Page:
The Fearful Ethical Subject: On the Fear for the Other, Moral Education, and Levinas in the Pandemic

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The article seeks to reclaim a type of fear lost in silent omission in education, yet central to the development of an ethical subject. It distinguishes the fear described by Martin Heidegger through the concept of befindlichkeit and fear for the other as an essential moment for ethics articulated by Emmanuel Levinas. It argues that the latter conception of fear has inverted the traditional assumption of the ideal ethical subject as fearless. It then examines how Levinas’s interpretation of fear might contribute to the discussion on fear and responsibility in the context of the COVID-19 pandemic. It concludes that fear for the other reveals our tremendous capacity to suffer for the other, which is an aspect of the emotional life that has not been identified in the general educational discourse. This inattention manifests itself as a categorical omission in which the existence of fear for the other is not recognized and impedes the ability of educators to address ethics as it is deeply lived.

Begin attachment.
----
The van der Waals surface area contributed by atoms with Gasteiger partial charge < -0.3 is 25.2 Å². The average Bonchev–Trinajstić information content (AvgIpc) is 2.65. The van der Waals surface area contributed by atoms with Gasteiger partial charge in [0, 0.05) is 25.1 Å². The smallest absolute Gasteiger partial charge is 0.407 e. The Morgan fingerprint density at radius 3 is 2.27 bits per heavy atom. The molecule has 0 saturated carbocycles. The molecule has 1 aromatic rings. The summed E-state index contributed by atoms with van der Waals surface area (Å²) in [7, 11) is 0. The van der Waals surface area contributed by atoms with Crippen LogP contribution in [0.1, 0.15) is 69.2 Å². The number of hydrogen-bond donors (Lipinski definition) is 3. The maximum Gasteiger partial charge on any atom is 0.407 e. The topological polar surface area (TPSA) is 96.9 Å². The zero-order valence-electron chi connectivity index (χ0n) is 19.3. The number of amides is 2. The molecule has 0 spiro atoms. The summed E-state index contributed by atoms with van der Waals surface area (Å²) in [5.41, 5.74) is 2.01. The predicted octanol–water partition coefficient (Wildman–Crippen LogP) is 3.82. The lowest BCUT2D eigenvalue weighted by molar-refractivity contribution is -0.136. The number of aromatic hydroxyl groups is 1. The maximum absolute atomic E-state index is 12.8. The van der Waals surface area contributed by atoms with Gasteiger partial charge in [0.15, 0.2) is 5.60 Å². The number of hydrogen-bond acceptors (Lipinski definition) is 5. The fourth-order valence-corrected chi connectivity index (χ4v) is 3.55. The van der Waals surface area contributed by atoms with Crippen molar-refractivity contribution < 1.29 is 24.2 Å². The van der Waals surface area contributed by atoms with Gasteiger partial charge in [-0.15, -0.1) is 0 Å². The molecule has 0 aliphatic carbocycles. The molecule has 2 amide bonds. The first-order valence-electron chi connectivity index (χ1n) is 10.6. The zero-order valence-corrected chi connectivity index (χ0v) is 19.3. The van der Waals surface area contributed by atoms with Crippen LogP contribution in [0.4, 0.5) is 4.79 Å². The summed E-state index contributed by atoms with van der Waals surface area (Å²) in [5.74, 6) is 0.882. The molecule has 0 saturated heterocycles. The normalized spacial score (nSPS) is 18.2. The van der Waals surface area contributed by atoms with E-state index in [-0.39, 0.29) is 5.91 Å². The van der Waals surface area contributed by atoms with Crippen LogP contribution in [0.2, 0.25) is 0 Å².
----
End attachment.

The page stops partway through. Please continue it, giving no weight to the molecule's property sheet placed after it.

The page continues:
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Archival date: 2020-11-16
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